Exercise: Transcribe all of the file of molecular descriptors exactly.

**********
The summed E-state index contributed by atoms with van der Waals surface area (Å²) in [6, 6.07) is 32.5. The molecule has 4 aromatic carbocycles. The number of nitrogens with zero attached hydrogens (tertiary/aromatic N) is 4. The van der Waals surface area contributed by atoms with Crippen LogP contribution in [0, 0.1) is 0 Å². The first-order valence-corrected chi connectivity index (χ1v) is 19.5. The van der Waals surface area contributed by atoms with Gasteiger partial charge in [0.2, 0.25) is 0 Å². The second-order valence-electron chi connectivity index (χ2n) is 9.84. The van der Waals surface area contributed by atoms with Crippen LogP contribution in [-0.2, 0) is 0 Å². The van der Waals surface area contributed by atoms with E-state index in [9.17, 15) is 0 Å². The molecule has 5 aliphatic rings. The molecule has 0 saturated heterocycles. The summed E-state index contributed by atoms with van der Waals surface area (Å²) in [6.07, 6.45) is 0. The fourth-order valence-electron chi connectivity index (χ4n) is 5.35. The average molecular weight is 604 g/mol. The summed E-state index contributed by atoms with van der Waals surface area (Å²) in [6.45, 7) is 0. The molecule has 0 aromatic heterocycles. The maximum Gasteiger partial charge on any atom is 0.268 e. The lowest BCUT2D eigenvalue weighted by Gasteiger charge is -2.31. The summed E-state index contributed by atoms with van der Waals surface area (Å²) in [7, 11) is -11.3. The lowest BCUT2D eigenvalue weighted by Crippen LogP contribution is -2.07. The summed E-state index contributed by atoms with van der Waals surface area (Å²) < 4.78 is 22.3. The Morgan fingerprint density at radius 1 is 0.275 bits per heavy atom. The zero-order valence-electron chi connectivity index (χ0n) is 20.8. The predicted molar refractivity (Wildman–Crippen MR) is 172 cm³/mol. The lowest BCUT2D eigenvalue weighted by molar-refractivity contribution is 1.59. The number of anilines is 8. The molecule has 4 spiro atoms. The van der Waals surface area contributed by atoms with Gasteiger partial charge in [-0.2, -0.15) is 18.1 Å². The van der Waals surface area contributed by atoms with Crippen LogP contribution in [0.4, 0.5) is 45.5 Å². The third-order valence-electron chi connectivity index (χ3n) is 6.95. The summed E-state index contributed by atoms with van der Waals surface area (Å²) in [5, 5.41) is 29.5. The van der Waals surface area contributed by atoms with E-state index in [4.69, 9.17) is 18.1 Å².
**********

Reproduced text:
The summed E-state index contributed by atoms with van der Waals surface area (Å²) in [6, 6.07) is 32.5. The molecule has 4 aromatic carbocycles. The number of nitrogens with zero attached hydrogens (tertiary/aromatic N) is 4. The van der Waals surface area contributed by atoms with Crippen LogP contribution in [0, 0.1) is 0 Å². The first-order valence-corrected chi connectivity index (χ1v) is 19.5. The van der Waals surface area contributed by atoms with Gasteiger partial charge in [0.2, 0.25) is 0 Å². The second-order valence-electron chi connectivity index (χ2n) is 9.84. The van der Waals surface area contributed by atoms with Crippen LogP contribution in [-0.2, 0) is 0 Å². The van der Waals surface area contributed by atoms with E-state index in [9.17, 15) is 0 Å². The molecule has 5 aliphatic rings. The molecule has 0 saturated heterocycles. The summed E-state index contributed by atoms with van der Waals surface area (Å²) in [6.07, 6.45) is 0. The fourth-order valence-electron chi connectivity index (χ4n) is 5.35. The average molecular weight is 604 g/mol. The summed E-state index contributed by atoms with van der Waals surface area (Å²) in [6.45, 7) is 0. The molecule has 0 aromatic heterocycles. The maximum Gasteiger partial charge on any atom is 0.268 e. The lowest BCUT2D eigenvalue weighted by Gasteiger charge is -2.31. The summed E-state index contributed by atoms with van der Waals surface area (Å²) in [7, 11) is -11.3. The lowest BCUT2D eigenvalue weighted by Crippen LogP contribution is -2.07. The summed E-state index contributed by atoms with van der Waals surface area (Å²) < 4.78 is 22.3. The Morgan fingerprint density at radius 1 is 0.275 bits per heavy atom. The zero-order valence-electron chi connectivity index (χ0n) is 20.8. The predicted molar refractivity (Wildman–Crippen MR) is 172 cm³/mol. The lowest BCUT2D eigenvalue weighted by molar-refractivity contribution is 1.59. The number of anilines is 8. The molecule has 4 spiro atoms. The van der Waals surface area contributed by atoms with Gasteiger partial charge in [-0.2, -0.15) is 18.1 Å². The van der Waals surface area contributed by atoms with Crippen LogP contribution in [0.4, 0.5) is 45.5 Å². The third-order valence-electron chi connectivity index (χ3n) is 6.95. The summed E-state index contributed by atoms with van der Waals surface area (Å²) in [5, 5.41) is 29.5. The van der Waals surface area contributed by atoms with E-state index in [4.69, 9.17) is 18.1 Å².